Tonight’s plan is to have dinner at a Japanese restaurant we like to go to at least three times a month, followed by a movie and then bed. My wife wants to see Borat and although the Americans-are-dumb-and-not-too-informed-nor-understand-the-concept-of-irony theme seems a bit trite, it looks kind of funny. Plus, it involves sitting around and not taxing my legs, so I’m for it.
Besides, I ran early this morning putting in 4-plus miles in 25:35. All I have to do is rest and do some stretching.
Saturday’s plan is to run 5k or four miles as early in the morning as possible, followed by a big breakfast and then a trip to Harrisburg to get my race packet, number and all of that other stuff. Probably around 4 or 5 p.m., I’ll have rice with either tofu or salmon for dinner and then go to bed. I might not sleep right away, but as long as I’m horizontal I’ll be OK.
These plans aren’t something I just slapped together this weekend. Oh no. These are time-honed practices with lots of trial and error. I’m not much of a breakfast eater, but pancakes and potatoes always seemed to serve me well before a few Boston Marathons so it became part of the drill.
The same goes for a trip to the movies, which would be replaced with a Red Sox game at Fenway if we were going to Boston. However, that’s one ritual that might be retired if I go back to Boston. After six years of writing about Major League Baseball, I’ve seen enough games and have certainly been to Fenway more than my fair share of times. Going to the ballpark when I don’t have to just doesn’t sound appealing any more.
There are race-day rituals, too, which consist of coffee, two Clif Bars, more drinks and a long, long shower. I remember sitting in the shower in some hotel in Northern Virginia before my first marathon thinking, “What the hell have I gotten myself into…” as the hot water loosened my calves and hamstrings. Since then the pre-race shower is equal parts mediation and muscle warm up.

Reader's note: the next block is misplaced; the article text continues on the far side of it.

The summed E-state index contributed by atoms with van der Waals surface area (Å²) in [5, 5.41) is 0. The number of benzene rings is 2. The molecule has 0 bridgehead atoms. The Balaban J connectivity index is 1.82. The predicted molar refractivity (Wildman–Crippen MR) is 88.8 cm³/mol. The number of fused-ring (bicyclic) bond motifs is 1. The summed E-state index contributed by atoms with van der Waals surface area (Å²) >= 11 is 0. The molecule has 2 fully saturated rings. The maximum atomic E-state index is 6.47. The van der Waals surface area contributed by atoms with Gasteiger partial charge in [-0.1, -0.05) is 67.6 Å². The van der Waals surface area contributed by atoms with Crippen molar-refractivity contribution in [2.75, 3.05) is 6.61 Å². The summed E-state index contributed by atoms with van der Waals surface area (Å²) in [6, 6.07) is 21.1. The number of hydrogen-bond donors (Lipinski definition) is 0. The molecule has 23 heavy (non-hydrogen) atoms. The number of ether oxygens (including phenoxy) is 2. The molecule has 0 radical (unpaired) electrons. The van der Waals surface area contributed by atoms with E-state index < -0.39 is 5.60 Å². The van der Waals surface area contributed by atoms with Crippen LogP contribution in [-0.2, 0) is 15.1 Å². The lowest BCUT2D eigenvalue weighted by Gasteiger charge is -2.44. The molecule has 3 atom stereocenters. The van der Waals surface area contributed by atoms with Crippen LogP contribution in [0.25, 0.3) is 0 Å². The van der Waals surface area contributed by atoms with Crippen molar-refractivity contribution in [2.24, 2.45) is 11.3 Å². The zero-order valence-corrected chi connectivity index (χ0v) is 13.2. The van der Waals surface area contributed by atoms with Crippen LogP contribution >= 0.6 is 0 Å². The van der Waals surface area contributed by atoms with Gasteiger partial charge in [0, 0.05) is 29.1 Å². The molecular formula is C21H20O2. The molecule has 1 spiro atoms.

This year I am contemplating whether or not I should take Sudafed or a decongestant before the race. Hockey players are notorious Sudafed users, claiming it gives them a boost and clears the breathing passages, but I haven’t used it in training. Perhaps I’ll take one before Saturday morning’s run to see if it can clear my sinuses and throat, which aren’t in bad shape but aren’t 100 percent either.
However, Sudafed and the pseudoephedrine ingredient might not be a smart cocktail with caffeine. Plus, if everything goes according to plan, I hope to be drinking a few beers on Sunday night.
Mmmmmm, beer – the cause of and the answer to most of life’s problems.
The Olympic Marathon Trials are set for Saturday, Nov. 3, 2007 at 7:35 a.m. in New York City. That’s the day before the regular New York City Marathon, which should have a thin American field. The trials course is not the normal five-borough run, though. Instead, it starts at Rockefeller Center, heads up Sixth Avenue and into the park for four five-mile loops.
The marathon trials is always a really interesting race and holding it in New York – in Manhattan – is a master stroke. The course is lame, but whatever. It should make for some decent times in what will likely be a tactical race.
With a year to change my mind, I’m going with Khalid Khannouchi, Abdi Abdirahman and Brian Sell to make the Olympic team. This is subject to change at least a dozen times between now and Nov. 3.
Interestingly, the 2007 Chicago Marathon has been bumped up to Oct. 7, which just so happens to be the deadline to qualify for the Marathon Trials.
Get those 2:22’s and get to NYC, folks.